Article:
A joint venture is a separate entity that is supported by the resources of two or more investors. These investing entities typically set up a joint venture for a specific, well-defined purpose, such as:
- To define a new standard for the recordation of data.
- To investigate the uses to which a chemical compound can be put.
- To build a website that incorporates the audio and video entertainment generated by the investing entities.
- To sell products and services into a foreign market; this typically involves a foreign purveyor of products teaming with an entity that has local contacts, to set up a sales organization in the local market.
The investing entities may contribute substantially more than just funds to a joint venture. They may assign staff to the entity, as well as their intellectual property, facilities, leased space, and so forth.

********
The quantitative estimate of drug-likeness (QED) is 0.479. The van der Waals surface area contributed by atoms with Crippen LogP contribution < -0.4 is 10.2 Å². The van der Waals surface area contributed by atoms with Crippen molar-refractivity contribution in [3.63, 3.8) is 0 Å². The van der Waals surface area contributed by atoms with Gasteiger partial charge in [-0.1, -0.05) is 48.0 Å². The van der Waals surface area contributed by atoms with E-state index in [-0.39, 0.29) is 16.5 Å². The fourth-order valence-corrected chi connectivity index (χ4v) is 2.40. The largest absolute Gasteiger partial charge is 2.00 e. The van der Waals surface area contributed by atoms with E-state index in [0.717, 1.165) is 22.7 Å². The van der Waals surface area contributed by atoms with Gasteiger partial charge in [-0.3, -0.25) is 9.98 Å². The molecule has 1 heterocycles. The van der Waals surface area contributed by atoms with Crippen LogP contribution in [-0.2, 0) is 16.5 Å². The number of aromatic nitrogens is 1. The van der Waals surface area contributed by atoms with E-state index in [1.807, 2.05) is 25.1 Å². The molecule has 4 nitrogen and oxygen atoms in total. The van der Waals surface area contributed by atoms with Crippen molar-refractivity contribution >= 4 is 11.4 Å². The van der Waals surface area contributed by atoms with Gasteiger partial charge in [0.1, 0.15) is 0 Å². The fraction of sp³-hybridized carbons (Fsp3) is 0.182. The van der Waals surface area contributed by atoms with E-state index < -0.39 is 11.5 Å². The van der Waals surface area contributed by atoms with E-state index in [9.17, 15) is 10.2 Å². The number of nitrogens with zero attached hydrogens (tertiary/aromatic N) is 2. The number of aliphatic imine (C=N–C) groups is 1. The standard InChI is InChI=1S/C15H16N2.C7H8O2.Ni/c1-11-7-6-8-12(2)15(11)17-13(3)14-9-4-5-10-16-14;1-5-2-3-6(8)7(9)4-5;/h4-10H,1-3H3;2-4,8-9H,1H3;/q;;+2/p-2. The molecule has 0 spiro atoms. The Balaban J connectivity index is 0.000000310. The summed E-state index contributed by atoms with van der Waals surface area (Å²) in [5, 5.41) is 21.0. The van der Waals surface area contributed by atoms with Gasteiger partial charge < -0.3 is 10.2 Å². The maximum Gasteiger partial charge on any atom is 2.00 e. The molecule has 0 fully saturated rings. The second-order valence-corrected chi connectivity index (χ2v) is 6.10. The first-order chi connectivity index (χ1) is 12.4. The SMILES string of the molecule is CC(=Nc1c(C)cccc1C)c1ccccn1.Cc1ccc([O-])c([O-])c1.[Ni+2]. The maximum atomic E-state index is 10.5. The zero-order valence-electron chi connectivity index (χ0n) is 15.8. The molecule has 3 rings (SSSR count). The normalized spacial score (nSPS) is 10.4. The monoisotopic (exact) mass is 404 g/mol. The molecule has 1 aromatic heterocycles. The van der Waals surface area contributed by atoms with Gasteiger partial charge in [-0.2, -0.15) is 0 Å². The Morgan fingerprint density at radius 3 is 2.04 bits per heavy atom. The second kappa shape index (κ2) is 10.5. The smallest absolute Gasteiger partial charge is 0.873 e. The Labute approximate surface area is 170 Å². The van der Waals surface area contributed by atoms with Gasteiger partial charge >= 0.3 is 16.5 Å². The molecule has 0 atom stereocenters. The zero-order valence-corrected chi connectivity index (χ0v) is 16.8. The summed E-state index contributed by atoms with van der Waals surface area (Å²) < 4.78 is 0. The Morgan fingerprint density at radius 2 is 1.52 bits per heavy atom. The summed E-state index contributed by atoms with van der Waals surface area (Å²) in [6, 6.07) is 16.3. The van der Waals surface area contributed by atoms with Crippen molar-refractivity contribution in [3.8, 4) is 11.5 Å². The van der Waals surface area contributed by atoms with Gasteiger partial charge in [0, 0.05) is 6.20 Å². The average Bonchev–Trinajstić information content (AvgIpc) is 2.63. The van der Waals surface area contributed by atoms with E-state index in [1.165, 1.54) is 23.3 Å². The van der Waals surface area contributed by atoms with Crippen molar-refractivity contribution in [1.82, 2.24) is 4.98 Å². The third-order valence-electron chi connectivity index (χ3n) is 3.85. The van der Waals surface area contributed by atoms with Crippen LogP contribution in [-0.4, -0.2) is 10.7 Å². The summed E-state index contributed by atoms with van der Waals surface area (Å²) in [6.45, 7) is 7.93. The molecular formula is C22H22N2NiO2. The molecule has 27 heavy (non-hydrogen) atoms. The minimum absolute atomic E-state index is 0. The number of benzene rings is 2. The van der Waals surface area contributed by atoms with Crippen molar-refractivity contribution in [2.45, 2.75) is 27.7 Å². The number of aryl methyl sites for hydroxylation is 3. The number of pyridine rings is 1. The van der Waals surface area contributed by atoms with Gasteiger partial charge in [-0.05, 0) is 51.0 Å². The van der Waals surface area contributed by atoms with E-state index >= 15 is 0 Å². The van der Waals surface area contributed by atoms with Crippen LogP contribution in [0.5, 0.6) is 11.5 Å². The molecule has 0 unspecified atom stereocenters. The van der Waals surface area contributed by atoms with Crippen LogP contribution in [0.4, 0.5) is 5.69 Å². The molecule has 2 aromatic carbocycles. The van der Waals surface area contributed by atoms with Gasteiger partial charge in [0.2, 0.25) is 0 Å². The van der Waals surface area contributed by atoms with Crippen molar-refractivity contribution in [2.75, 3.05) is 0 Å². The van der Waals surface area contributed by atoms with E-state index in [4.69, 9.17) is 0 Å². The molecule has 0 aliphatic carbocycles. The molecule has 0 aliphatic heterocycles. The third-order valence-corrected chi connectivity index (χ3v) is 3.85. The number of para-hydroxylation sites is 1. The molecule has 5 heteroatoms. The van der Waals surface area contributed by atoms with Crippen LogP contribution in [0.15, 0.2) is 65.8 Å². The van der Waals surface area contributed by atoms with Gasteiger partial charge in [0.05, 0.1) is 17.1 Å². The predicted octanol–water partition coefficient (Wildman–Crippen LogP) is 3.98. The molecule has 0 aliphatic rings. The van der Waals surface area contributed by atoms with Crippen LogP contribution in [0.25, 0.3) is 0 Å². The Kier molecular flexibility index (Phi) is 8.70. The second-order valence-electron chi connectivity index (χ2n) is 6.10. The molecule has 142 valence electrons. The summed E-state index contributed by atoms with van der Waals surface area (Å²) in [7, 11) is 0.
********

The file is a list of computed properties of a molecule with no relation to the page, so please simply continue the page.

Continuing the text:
There should be a joint venture agreement between the investors that states a number of issues related to the arrangement, such as:
- The types of resources that each party will contribute to the joint venture
- Who will pay in additional funds if the entity incurs losses
- How any resulting profits will be split
- Which parties are entitled to the intellectual property or other assets created by the entity
- The circumstances under which the arrangement will eventually be terminated
The owners of a joint venture may have different perspectives on how the entity should be managed, so there is a risk of acrimony that can lead to the joint venture being terminated. This risk can be mitigated by clarifying up-front the goals of the parties and their views regarding what shall be done under various scenarios that the entity may confront.
The investors in a joint venture do not have to be individuals. They could also be corporations or government entities.
If a joint venture is formed for the sole purpose of completing a specific project, it is called a consortium.